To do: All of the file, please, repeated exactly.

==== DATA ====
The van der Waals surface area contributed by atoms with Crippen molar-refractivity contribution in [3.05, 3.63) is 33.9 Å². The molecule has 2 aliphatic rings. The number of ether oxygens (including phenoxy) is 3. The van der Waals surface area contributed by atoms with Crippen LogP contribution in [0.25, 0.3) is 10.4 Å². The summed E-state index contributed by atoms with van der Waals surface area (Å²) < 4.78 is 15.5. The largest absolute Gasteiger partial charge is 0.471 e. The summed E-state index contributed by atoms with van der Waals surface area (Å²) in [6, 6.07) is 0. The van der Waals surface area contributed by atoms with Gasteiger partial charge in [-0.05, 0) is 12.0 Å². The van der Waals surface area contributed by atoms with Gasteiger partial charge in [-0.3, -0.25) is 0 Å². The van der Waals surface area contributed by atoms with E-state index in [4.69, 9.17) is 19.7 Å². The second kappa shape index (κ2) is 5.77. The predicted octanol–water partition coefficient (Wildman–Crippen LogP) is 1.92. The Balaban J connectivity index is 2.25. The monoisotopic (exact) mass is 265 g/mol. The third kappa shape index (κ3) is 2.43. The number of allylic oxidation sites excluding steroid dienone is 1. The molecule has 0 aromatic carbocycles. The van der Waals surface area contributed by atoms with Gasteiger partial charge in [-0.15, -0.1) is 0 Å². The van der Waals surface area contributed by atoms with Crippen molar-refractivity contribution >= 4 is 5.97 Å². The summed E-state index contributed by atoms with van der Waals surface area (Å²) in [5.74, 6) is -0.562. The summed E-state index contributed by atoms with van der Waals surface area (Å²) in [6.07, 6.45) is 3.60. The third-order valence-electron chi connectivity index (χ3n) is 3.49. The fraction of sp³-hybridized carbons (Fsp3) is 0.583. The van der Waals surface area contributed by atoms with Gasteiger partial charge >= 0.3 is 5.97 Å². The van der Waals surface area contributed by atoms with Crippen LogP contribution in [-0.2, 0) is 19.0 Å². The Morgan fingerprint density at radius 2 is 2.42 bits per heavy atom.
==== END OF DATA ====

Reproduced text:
The van der Waals surface area contributed by atoms with Crippen molar-refractivity contribution in [3.05, 3.63) is 33.9 Å². The molecule has 2 aliphatic rings. The number of ether oxygens (including phenoxy) is 3. The van der Waals surface area contributed by atoms with Crippen LogP contribution in [0.25, 0.3) is 10.4 Å². The summed E-state index contributed by atoms with van der Waals surface area (Å²) < 4.78 is 15.5. The largest absolute Gasteiger partial charge is 0.471 e. The summed E-state index contributed by atoms with van der Waals surface area (Å²) in [6, 6.07) is 0. The van der Waals surface area contributed by atoms with Gasteiger partial charge in [-0.05, 0) is 12.0 Å². The van der Waals surface area contributed by atoms with Gasteiger partial charge in [-0.3, -0.25) is 0 Å². The van der Waals surface area contributed by atoms with E-state index in [4.69, 9.17) is 19.7 Å². The second kappa shape index (κ2) is 5.77. The predicted octanol–water partition coefficient (Wildman–Crippen LogP) is 1.92. The Balaban J connectivity index is 2.25. The monoisotopic (exact) mass is 265 g/mol. The third kappa shape index (κ3) is 2.43. The number of allylic oxidation sites excluding steroid dienone is 1. The molecule has 0 aromatic carbocycles. The van der Waals surface area contributed by atoms with Gasteiger partial charge in [-0.15, -0.1) is 0 Å². The van der Waals surface area contributed by atoms with Crippen molar-refractivity contribution >= 4 is 5.97 Å². The summed E-state index contributed by atoms with van der Waals surface area (Å²) in [5.74, 6) is -0.562. The summed E-state index contributed by atoms with van der Waals surface area (Å²) in [6.07, 6.45) is 3.60. The third-order valence-electron chi connectivity index (χ3n) is 3.49. The fraction of sp³-hybridized carbons (Fsp3) is 0.583. The van der Waals surface area contributed by atoms with Gasteiger partial charge >= 0.3 is 5.97 Å². The van der Waals surface area contributed by atoms with Crippen LogP contribution in [-0.2, 0) is 19.0 Å². The Morgan fingerprint density at radius 2 is 2.42 bits per heavy atom.